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I didn’t know much about Theranos or its founder, Elizabeth Holmes, before watching the 2019 HBO documentary The Inventor: Out for Blood in Silicon Valley earlier this year. I instantly became fascinated with the Theranos saga.
For those who are unfamiliar, Holmes dropped out of Stanford to found a Silicon Valley biotech startup that would revolutionize the medical industry. Holmes, having little medical or scientific experience herself, managed to con her way into a valuation of $10 billion, all the while lying to investors about what Theranos’ medical device was actually capable of doing.
In theory, the Theranos medical device was great: the device would make blood testing nearly painless and would only require a single drop of blood from a finger prick to test for hundreds of illnesses all at once. In practice, however, blood testing is much more complicated than that.
The Wall Street Journal broke the story of Theranos’ many issues in 2015. Investigative journalist John Carreyou published multiple stories about Theranos and Holmes. Bad Blood: Secrets and Lies in a Silicon Valley Startup, penned by Carreyou, was published in 2018 and The Inventor is considered its companion piece.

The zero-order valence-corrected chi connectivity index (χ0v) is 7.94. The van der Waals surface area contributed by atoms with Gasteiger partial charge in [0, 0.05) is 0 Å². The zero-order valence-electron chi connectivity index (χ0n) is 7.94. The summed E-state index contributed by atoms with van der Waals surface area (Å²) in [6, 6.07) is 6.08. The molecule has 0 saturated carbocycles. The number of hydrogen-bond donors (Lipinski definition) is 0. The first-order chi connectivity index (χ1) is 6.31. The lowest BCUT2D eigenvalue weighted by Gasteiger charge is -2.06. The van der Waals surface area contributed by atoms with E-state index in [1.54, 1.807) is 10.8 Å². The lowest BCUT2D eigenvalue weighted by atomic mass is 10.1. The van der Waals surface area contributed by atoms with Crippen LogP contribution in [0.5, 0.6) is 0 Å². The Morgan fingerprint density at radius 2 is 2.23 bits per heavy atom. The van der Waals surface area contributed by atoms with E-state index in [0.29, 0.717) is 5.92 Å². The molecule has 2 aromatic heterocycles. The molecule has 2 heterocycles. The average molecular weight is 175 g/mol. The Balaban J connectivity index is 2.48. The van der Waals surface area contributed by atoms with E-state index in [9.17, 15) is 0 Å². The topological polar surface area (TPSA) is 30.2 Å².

Telling the story of Holmes and Theranos is trickier than it might seem. Because there were so many different scandals happening within the company at once, at least half of the book is told out of chronological order, instead focusing on one scandal at a time. There were a lot of names and events to keep track of so keeping each branch of the very twisted Theranos tree together was a smart way to handle such a complex story.
The book also delves into Carreyou’s investigation of Theranos, Holmes’ love affair with the press, her idolization of Steve Jobs and her goal to emulate him, and the legal hardships a few brave Theranos employees had to endure after they blew the whistle on the sketchy practices at Theranos.
Bad Blood is a very, very, very good book. If you’re into tech news and scandals, scientific development, or you just want to groan in frustration a lot, Bad Blood is a fascinating read. The book gets to dive deeper into a lot more issues than The Inventor has time for, which really says something: that this company went down the wrong path in so many ways that the documentary producers couldn’t even bring up all of them in a documentary that runs a full two hours.
RATING: 5/5 stars